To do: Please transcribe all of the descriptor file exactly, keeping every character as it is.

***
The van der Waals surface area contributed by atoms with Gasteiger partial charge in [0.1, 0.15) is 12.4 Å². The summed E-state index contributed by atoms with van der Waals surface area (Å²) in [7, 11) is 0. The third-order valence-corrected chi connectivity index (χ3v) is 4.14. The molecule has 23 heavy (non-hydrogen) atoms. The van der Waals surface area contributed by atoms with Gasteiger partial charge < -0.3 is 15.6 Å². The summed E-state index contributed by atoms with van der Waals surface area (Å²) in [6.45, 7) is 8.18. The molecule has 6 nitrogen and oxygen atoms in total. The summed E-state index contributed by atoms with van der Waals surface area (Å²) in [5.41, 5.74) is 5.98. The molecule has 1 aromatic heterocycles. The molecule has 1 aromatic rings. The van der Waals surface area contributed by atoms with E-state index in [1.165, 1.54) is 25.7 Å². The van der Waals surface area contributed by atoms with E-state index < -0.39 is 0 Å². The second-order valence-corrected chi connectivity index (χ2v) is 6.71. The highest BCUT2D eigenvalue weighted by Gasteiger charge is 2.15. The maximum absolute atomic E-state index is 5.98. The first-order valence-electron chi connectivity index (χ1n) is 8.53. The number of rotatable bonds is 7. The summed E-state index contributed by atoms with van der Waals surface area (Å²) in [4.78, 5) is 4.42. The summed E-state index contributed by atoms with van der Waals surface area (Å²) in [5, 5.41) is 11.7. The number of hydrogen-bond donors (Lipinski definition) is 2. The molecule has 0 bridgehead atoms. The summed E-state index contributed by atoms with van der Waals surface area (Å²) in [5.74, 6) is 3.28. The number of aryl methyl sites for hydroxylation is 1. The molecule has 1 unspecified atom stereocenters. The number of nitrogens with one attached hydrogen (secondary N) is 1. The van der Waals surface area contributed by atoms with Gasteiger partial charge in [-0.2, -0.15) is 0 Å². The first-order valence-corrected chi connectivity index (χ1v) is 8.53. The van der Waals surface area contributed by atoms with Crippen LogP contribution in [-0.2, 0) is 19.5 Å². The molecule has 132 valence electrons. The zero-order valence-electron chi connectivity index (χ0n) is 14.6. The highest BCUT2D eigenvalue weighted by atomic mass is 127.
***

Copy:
The van der Waals surface area contributed by atoms with Gasteiger partial charge in [0.1, 0.15) is 12.4 Å². The summed E-state index contributed by atoms with van der Waals surface area (Å²) in [7, 11) is 0. The third-order valence-corrected chi connectivity index (χ3v) is 4.14. The molecule has 23 heavy (non-hydrogen) atoms. The van der Waals surface area contributed by atoms with Gasteiger partial charge < -0.3 is 15.6 Å². The summed E-state index contributed by atoms with van der Waals surface area (Å²) in [6.45, 7) is 8.18. The molecule has 6 nitrogen and oxygen atoms in total. The summed E-state index contributed by atoms with van der Waals surface area (Å²) in [5.41, 5.74) is 5.98. The molecule has 1 aromatic heterocycles. The molecule has 1 aromatic rings. The van der Waals surface area contributed by atoms with E-state index in [1.165, 1.54) is 25.7 Å². The van der Waals surface area contributed by atoms with E-state index < -0.39 is 0 Å². The second-order valence-corrected chi connectivity index (χ2v) is 6.71. The highest BCUT2D eigenvalue weighted by Gasteiger charge is 2.15. The maximum absolute atomic E-state index is 5.98. The first-order valence-electron chi connectivity index (χ1n) is 8.53. The number of rotatable bonds is 7. The summed E-state index contributed by atoms with van der Waals surface area (Å²) in [4.78, 5) is 4.42. The summed E-state index contributed by atoms with van der Waals surface area (Å²) in [5, 5.41) is 11.7. The number of hydrogen-bond donors (Lipinski definition) is 2. The molecule has 0 bridgehead atoms. The summed E-state index contributed by atoms with van der Waals surface area (Å²) in [5.74, 6) is 3.28. The number of aryl methyl sites for hydroxylation is 1. The molecule has 1 unspecified atom stereocenters. The number of nitrogens with one attached hydrogen (secondary N) is 1. The van der Waals surface area contributed by atoms with Gasteiger partial charge in [-0.2, -0.15) is 0 Å². The first-order valence-corrected chi connectivity index (χ1v) is 8.53. The van der Waals surface area contributed by atoms with Crippen LogP contribution in [-0.2, 0) is 19.5 Å². The molecule has 132 valence electrons. The zero-order valence-electron chi connectivity index (χ0n) is 14.6. The highest BCUT2D eigenvalue weighted by atomic mass is 127.